Tuesday, November 12

Christmas in England & The Other Side of the Wall

Come December, we love to dive off into a holiday-based unit study!  Putting our regular studies aside, we tackle a topic from the holiday perspective, incorporating reading, math, history, home ec, and crafts.  In The Other Side of the Wall, we are transported into the magic of London at Christmas....where the imaginary seems real and wishes might come true!

Download Home for the Holidays for three complete units + lots of holiday homeschooling extras!

What to Read
  • The Other Side of the Wall – 
    • It's Christmas break and Tess and Max are in London, staying at the posh Sanborn House with their Aunt Evie. As they wait for their parents to arrive, there is an unusual snowstorm that makes the city seem as if it's caught in a snow globe. Perfect weather for an adventure in Hyde Park. But when Max, Tess, and Aunt Evie leave to search for a cab, they find a horse and carriage and driver curiously waiting for them at the curb. And that's just the beginning...  Soon Tess is charmed by a mysterious boy named Colin who lives at the hotel all year round--on the 8th floor. But Max is sure the elevator only had 7 floors the day before. And how come everyone at the hotel seems to ignore Colin? Things seem to get stranger and stranger. There's a 1920s costume party in Colin's parents' apartment. A marble that seems to be more than it appears. And a shadow that passes mysteriously by Tess and Max's hotel window.  Tess wants to figure out what's going on, but finds only more questions: Is it just a coincidence that Colin's last name is Sanborn, the same as the hotel? Why does the cat's-eye marble look eerily similar to the crystal at the top of their hotel room key? And, most importantly, what happened in that hotel one Christmas long, long ago?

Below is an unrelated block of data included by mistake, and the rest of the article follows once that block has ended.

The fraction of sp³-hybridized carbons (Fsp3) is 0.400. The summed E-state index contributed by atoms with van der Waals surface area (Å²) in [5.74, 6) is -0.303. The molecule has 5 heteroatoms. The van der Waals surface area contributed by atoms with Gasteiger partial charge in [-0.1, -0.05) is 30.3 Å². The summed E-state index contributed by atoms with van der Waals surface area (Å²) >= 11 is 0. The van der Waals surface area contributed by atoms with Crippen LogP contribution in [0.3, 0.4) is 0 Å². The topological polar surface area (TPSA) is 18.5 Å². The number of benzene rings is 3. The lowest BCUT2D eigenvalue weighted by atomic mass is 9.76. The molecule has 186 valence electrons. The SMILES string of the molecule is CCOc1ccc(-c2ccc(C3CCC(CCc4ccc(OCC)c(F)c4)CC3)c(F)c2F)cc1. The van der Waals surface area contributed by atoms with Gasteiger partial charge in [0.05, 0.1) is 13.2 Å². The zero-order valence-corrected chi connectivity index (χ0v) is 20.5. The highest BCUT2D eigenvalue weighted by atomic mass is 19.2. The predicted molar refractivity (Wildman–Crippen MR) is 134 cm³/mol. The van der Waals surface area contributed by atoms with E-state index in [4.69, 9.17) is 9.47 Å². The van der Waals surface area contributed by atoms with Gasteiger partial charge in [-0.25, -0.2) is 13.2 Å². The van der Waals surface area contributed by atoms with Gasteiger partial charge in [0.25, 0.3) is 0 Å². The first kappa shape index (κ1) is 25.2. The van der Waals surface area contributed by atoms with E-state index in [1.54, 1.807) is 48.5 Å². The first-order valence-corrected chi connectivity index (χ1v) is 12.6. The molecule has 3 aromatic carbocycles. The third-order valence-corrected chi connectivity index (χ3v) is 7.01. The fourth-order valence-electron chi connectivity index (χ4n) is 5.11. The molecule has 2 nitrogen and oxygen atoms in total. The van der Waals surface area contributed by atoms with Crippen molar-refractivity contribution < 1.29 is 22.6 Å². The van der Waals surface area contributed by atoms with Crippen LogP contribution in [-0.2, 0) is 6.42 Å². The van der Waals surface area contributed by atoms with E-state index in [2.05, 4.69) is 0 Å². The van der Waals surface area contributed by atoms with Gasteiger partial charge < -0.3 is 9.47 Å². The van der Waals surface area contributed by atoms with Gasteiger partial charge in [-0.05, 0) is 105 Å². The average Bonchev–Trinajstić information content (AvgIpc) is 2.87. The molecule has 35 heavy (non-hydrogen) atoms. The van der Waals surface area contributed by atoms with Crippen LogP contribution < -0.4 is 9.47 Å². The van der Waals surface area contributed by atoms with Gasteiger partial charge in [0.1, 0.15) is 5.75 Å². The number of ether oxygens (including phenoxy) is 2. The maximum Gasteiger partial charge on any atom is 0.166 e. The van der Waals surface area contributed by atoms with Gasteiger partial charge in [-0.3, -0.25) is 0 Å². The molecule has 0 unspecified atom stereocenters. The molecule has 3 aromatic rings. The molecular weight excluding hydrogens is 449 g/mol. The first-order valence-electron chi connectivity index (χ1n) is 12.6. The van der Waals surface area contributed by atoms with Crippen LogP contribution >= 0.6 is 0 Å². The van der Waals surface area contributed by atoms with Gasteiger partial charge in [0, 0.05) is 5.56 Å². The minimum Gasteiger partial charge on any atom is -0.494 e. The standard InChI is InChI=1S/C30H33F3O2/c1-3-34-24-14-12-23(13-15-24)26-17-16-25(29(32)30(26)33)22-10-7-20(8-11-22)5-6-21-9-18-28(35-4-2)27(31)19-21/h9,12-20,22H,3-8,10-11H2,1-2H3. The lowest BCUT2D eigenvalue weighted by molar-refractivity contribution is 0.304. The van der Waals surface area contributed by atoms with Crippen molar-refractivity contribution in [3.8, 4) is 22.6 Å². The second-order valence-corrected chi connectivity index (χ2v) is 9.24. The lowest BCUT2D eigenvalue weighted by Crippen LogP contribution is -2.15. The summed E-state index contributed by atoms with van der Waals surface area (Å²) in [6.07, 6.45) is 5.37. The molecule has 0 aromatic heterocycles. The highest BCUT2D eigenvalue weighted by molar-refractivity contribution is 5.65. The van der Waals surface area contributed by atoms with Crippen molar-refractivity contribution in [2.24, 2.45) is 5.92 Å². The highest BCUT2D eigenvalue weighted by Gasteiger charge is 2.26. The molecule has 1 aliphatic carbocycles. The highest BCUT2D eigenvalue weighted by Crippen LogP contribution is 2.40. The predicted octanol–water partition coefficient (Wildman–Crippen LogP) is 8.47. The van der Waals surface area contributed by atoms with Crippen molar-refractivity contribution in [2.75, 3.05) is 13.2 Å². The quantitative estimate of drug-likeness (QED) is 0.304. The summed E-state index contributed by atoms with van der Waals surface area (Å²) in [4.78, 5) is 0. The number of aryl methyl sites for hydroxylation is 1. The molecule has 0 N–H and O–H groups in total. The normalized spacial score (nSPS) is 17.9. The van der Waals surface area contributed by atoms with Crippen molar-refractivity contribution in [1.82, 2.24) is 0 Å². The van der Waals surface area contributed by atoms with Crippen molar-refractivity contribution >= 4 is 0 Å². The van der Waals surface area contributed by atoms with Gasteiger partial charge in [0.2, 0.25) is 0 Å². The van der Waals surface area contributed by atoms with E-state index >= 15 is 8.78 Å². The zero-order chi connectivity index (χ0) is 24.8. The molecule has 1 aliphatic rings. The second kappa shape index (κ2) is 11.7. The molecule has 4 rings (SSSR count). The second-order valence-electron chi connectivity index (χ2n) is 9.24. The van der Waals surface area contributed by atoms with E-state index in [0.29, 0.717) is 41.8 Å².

• Christmas in England - Come explore the sights and sounds of the many English traditions that bring people of this country together at Christmas.
  • The Christmas Eve Ghost - In 1930s Liverpool, where streetcars clang on iron tracks, young Bronwen and Dylan live with their widowed Mam.  This is a story of community and kindness.
  • Letters from Father Christmas (J.R.R. Tolkien) - A charming collection of the letters Mr. Tolkien wrote to his children each year for Christmas as they were growing up. Each story is told from the perspective of Father Christmas himself!

Music Appreciation

Classic Literature (Comprehension)
Traditions (History)
Although we generally think of Britain as being one country (England), it can also describe the United Kingdom. The UK includes the nations of England, Scotland, Wales, and Northern Ireland. Several smaller islands are also included.  The first recorded use of the word “Christmas” was in 1038 when a book from Saxon England used the words “Cristes Maesse” in it.